The west coast of Ireland, with its charming fishing villages and lively pubs, its craggy coasts, massive cliffs and pastoral landscapes, is perhaps the most photographed—certainly the most drenched in the Celtic spirit of the Irish. How to explore it on a bike.
The west coast of Ireland is perhaps the most visited and certainly the most photographed. There are the charming fishing villages and lively pubs, the craggy coasts, massive cliffs and pastoral landscapes. I had seen such idyllic backdrops gloriously depicted in chocolate boxes and on postcards my friends mailed me during their trips. Finally, it would be my turn to fulfill idealized visions of Ireland, but up close and for real.
“The weather’s improving, so it is,” noted our tour guide, Jon Heagney, in the local parlance before whisking us out of Ireland’s Shannon airport and into his van. I am part of a small group of eager cyclists who, over the course of five days, get to explore Ireland’s western countryside on two wheels—not to just see the scenery but actually become part of it.
After dropping off our bags at the hotel and grabbing a quick breakfast, we set off on our first ride through farmlands and narrow roads in the rolling hills of south Clare. There’s a thick fog and the damp air predictably turns to rain—what did you think makes it the Emerald Isle?—but we’re certainly ready for it thanks to Cycle Holiday Ireland’s detailed packing tips, which advised us to bring bright colored cycling jerseys, two pairs of sneakers just in case one gets wet, a waterproof jacket and basically waterproof everything.
That evening, after a much-needed hot shower and a short nap, we reconvene with Jon for a merry (albeit slightly Disney-esque) medieval banquet at Bunratty Castle, a beautifully restored stronghold built around 1425 that’s located within the grounds of the Bunratty Folk Park, where 19th century Irish life and traditions are vividly recreated in a rural setting. Once ruled by the O’Briens (kings and later earls of Thomond or North Munster), the castle features a splendid Great Hall decorated with French and Flemish tapestries and an oak dower-cupboard that dates back to 1570. The Butler and Ladies of the Castle serve us a simple but tasty meal of soup, homemade brown bread, roasted chicken and, you guessed it, potatoes—all of which we’re encouraged to eat with our hands (didn’t the Earl have silverware?). During the meal, the Ladies entertain the crowd with jolly songs, which many seated around us join in on, accompanied by violin and harp. “I’m sure you all know the words to the next song. And as much as you’ll be tempted to join in, please don’t,” warns the butler with a wicked smile, gesturing towards the dungeon. Of course, everyone knows just what song he’s referring to before the ladies even open their mouths. “Oh Danny boy, the pipes, the pipes are calling, from glen to glen, and down the mountain side.” That night back at the hotel I dream of the (hopefully) not too steep mountainsides we will be riding in the coming days.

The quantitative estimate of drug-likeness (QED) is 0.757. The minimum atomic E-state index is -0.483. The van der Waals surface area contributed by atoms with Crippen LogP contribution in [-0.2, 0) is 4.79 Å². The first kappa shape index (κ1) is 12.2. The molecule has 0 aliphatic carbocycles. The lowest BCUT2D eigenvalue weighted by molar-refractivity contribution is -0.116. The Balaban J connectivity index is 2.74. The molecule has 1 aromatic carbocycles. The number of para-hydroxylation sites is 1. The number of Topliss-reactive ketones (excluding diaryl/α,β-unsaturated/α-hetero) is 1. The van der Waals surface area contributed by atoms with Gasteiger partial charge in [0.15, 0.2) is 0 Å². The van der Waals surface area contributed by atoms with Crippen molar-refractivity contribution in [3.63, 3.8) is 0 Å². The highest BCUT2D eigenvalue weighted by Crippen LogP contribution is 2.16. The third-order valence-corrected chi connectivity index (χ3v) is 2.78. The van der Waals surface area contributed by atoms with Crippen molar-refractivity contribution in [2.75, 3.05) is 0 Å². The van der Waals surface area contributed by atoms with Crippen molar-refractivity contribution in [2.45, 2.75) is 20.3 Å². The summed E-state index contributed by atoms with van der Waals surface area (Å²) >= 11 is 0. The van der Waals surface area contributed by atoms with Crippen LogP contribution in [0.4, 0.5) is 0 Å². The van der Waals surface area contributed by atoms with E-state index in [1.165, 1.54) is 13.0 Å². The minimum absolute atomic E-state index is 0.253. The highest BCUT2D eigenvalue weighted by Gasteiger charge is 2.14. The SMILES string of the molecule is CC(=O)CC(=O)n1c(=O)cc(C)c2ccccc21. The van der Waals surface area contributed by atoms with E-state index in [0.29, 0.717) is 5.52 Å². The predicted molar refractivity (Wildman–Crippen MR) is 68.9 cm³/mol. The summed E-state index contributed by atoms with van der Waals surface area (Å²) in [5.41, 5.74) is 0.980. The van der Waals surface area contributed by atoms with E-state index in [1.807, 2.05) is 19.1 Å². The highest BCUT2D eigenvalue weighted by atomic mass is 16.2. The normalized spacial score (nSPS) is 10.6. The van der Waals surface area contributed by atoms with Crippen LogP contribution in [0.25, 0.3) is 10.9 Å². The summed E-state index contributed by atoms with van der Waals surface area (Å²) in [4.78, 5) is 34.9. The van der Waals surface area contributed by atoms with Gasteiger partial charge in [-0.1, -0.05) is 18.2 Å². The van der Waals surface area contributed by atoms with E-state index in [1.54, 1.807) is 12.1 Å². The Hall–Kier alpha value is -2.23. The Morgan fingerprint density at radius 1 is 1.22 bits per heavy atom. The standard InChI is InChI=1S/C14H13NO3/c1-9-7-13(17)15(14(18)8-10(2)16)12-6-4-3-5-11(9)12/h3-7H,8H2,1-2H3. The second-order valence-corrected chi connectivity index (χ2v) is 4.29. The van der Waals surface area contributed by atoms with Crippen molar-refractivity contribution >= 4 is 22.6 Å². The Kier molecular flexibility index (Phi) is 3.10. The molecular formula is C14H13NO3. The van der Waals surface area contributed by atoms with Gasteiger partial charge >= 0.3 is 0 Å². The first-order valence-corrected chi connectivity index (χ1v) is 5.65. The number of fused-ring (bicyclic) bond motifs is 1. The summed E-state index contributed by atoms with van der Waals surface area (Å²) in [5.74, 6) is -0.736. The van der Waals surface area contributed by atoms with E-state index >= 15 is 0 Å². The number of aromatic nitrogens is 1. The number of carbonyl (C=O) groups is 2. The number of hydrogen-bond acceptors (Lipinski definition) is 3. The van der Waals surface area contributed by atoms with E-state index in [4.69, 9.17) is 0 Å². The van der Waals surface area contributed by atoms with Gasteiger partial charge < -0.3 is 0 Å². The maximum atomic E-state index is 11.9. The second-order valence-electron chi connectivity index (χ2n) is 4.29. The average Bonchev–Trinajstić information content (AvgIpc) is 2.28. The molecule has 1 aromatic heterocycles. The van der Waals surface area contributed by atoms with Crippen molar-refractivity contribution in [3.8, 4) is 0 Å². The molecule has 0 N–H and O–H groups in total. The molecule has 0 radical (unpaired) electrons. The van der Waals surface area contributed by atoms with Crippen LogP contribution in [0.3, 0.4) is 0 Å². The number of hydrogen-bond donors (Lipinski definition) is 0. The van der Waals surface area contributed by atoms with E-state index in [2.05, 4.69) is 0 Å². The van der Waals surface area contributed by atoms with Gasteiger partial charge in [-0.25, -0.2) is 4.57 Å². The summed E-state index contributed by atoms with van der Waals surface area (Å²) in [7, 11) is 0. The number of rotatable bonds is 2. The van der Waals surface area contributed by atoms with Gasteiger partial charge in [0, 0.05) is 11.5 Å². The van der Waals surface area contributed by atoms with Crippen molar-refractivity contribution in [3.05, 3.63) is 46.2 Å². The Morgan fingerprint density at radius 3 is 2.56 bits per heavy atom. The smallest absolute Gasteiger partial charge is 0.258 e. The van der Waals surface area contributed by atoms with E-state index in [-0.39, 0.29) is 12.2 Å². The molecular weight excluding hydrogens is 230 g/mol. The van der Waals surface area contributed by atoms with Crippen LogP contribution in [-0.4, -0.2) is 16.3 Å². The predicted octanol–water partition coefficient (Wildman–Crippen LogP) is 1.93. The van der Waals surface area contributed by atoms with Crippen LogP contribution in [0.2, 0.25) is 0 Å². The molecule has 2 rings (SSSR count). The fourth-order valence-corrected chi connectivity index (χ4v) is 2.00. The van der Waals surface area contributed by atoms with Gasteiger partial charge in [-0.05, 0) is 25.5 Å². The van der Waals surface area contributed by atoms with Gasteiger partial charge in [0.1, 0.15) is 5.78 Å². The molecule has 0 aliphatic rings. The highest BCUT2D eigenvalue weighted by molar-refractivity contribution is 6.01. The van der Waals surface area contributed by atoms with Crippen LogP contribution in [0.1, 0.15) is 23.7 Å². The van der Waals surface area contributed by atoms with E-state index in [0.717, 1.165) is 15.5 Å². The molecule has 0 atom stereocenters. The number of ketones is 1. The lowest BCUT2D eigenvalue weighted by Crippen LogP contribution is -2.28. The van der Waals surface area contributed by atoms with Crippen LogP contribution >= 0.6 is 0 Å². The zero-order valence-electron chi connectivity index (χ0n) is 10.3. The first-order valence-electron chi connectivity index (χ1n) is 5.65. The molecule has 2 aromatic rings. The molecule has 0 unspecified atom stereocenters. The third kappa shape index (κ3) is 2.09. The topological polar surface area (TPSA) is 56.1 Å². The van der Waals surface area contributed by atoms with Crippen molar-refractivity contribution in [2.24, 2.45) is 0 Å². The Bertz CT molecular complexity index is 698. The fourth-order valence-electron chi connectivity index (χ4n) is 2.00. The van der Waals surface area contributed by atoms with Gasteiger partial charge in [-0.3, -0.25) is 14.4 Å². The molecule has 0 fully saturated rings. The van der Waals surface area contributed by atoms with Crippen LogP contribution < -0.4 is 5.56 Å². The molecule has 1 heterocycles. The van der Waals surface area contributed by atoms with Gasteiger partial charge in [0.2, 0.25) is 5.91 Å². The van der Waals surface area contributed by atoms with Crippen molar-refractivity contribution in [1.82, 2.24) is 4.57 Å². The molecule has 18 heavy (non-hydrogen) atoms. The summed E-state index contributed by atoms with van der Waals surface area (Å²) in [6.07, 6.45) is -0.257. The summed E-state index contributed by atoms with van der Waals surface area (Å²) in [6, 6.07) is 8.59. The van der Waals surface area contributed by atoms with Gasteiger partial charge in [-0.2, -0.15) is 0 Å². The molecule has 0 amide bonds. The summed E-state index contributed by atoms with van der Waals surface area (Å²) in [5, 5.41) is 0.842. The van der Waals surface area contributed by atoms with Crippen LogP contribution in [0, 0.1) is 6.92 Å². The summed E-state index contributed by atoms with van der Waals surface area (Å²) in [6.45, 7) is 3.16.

Every day, before mounting our bikes, Jon presents us with the day’s route map—laminated so as to survive the inevitable wind and rain—that we attach to our handlebars for easy inspection. The plan for that crisp morning is to cycle from Doolin, where Jon’s bus drops us off so as to avoid some massive climbing, to the fishing village of Ballyvaughan, an easy 18-mile ride along the craggy Atlantic coastline. “This will be a lovely ride, so it will,” Jon says.
He tells us about the Burren, as this part of Ireland is called, a karst region of 100 square miles in the northwest corner of County Clare. Bordering a windblown sea, the wild coastline is covered in limestone pavements that have been eroded in a distinctive pattern, known as karren. Underneath the pavement, which is crisscrossed by grykes or cracks, are huge caves and rivers that inevitably flood when it rains. “In these caves you can find centuries old Celtic crosses and megalithic tombs,” Jon explains. The excavated Poulnabrone portal tomb has been established to be the oldest in the country and goes as far back as 3000 B.C., according to radiocarbon dating. In the 1640s, a surveyor described the Burren as “a savage land yielding neither water enough to drown a man nor tree to hang him nor soil to bury him.” If you don’t know what you’re looking at, though, you might easily dismiss the place as just pretty green fields and grey stones. “Sometimes tourists are standing right in the middle of the Burren and they’re asking locals how to get there, so they are” Jon sighs.
It’s hard to argue with National Geographic’s assessment that Ireland is “probably the most beautiful place on earth.” Slowing down (way down) to the Irish pace is inevitable on a bike. Cycling at a steady velocity of, oh, 20 miles an hour, I see the Irish clichés of postcards and movies come to life right in front of my eyes: An ewe rearing her young in an emerald field brushed with rain; the sound of a fiddle streaming out of the open window of a seaside cottage; the warm glow of a turf fire inside a lively pub where fishermen are laughing over a “pint of plain” (aka Guinness).